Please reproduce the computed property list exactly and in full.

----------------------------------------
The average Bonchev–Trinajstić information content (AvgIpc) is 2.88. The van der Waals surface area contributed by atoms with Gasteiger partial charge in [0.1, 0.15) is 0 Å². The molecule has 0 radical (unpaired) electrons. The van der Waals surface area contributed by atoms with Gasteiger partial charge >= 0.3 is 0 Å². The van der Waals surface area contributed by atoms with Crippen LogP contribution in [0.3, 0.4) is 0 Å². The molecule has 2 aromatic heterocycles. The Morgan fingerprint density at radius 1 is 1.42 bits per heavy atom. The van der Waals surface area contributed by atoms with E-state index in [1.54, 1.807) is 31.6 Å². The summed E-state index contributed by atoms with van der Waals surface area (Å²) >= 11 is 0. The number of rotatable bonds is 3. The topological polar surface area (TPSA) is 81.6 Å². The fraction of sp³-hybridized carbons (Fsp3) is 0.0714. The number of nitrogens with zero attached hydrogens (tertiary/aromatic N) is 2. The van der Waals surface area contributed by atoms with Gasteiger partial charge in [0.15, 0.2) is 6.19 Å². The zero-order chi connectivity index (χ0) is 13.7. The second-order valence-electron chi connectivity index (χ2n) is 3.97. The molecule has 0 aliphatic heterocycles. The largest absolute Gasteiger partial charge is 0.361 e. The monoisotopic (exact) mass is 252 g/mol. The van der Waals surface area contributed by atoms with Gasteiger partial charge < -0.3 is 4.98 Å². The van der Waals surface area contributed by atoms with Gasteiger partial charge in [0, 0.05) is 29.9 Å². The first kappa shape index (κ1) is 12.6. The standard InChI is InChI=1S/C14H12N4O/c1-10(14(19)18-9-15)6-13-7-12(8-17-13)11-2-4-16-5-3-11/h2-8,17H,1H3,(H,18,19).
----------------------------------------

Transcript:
The average Bonchev–Trinajstić information content (AvgIpc) is 2.88. The van der Waals surface area contributed by atoms with Gasteiger partial charge in [0.1, 0.15) is 0 Å². The molecule has 0 radical (unpaired) electrons. The van der Waals surface area contributed by atoms with Gasteiger partial charge >= 0.3 is 0 Å². The van der Waals surface area contributed by atoms with Crippen LogP contribution in [0.3, 0.4) is 0 Å². The molecule has 2 aromatic heterocycles. The Morgan fingerprint density at radius 1 is 1.42 bits per heavy atom. The van der Waals surface area contributed by atoms with E-state index in [1.54, 1.807) is 31.6 Å². The summed E-state index contributed by atoms with van der Waals surface area (Å²) >= 11 is 0. The number of rotatable bonds is 3. The topological polar surface area (TPSA) is 81.6 Å². The fraction of sp³-hybridized carbons (Fsp3) is 0.0714. The number of nitrogens with zero attached hydrogens (tertiary/aromatic N) is 2. The van der Waals surface area contributed by atoms with Gasteiger partial charge in [0.15, 0.2) is 6.19 Å². The zero-order chi connectivity index (χ0) is 13.7. The second-order valence-electron chi connectivity index (χ2n) is 3.97. The molecule has 0 aliphatic heterocycles. The largest absolute Gasteiger partial charge is 0.361 e. The monoisotopic (exact) mass is 252 g/mol. The van der Waals surface area contributed by atoms with Gasteiger partial charge < -0.3 is 4.98 Å². The van der Waals surface area contributed by atoms with Gasteiger partial charge in [0, 0.05) is 29.9 Å². The first kappa shape index (κ1) is 12.6. The standard InChI is InChI=1S/C14H12N4O/c1-10(14(19)18-9-15)6-13-7-12(8-17-13)11-2-4-16-5-3-11/h2-8,17H,1H3,(H,18,19).